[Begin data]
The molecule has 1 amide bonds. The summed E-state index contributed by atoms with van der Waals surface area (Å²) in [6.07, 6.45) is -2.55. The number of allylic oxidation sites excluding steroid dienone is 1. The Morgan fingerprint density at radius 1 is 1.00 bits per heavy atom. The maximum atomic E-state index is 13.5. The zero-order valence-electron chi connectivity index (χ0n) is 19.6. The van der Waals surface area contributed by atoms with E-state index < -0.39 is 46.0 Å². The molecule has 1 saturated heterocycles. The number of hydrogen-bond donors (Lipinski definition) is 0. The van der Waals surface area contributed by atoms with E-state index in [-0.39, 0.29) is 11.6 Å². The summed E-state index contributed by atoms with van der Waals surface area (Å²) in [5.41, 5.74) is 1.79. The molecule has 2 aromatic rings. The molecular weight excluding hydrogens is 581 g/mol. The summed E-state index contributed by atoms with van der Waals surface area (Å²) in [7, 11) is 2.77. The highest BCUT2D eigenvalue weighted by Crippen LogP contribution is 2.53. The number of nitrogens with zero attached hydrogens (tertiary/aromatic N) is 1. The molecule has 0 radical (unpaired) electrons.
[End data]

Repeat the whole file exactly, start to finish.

The molecule has 1 amide bonds. The summed E-state index contributed by atoms with van der Waals surface area (Å²) in [6.07, 6.45) is -2.55. The number of allylic oxidation sites excluding steroid dienone is 1. The Morgan fingerprint density at radius 1 is 1.00 bits per heavy atom. The maximum atomic E-state index is 13.5. The zero-order valence-electron chi connectivity index (χ0n) is 19.6. The van der Waals surface area contributed by atoms with E-state index < -0.39 is 46.0 Å². The molecule has 1 saturated heterocycles. The number of hydrogen-bond donors (Lipinski definition) is 0. The van der Waals surface area contributed by atoms with E-state index in [-0.39, 0.29) is 11.6 Å². The summed E-state index contributed by atoms with van der Waals surface area (Å²) in [5.41, 5.74) is 1.79. The molecule has 2 aromatic rings. The molecular weight excluding hydrogens is 581 g/mol. The summed E-state index contributed by atoms with van der Waals surface area (Å²) in [7, 11) is 2.77. The highest BCUT2D eigenvalue weighted by Crippen LogP contribution is 2.53. The number of nitrogens with zero attached hydrogens (tertiary/aromatic N) is 1. The molecule has 0 radical (unpaired) electrons.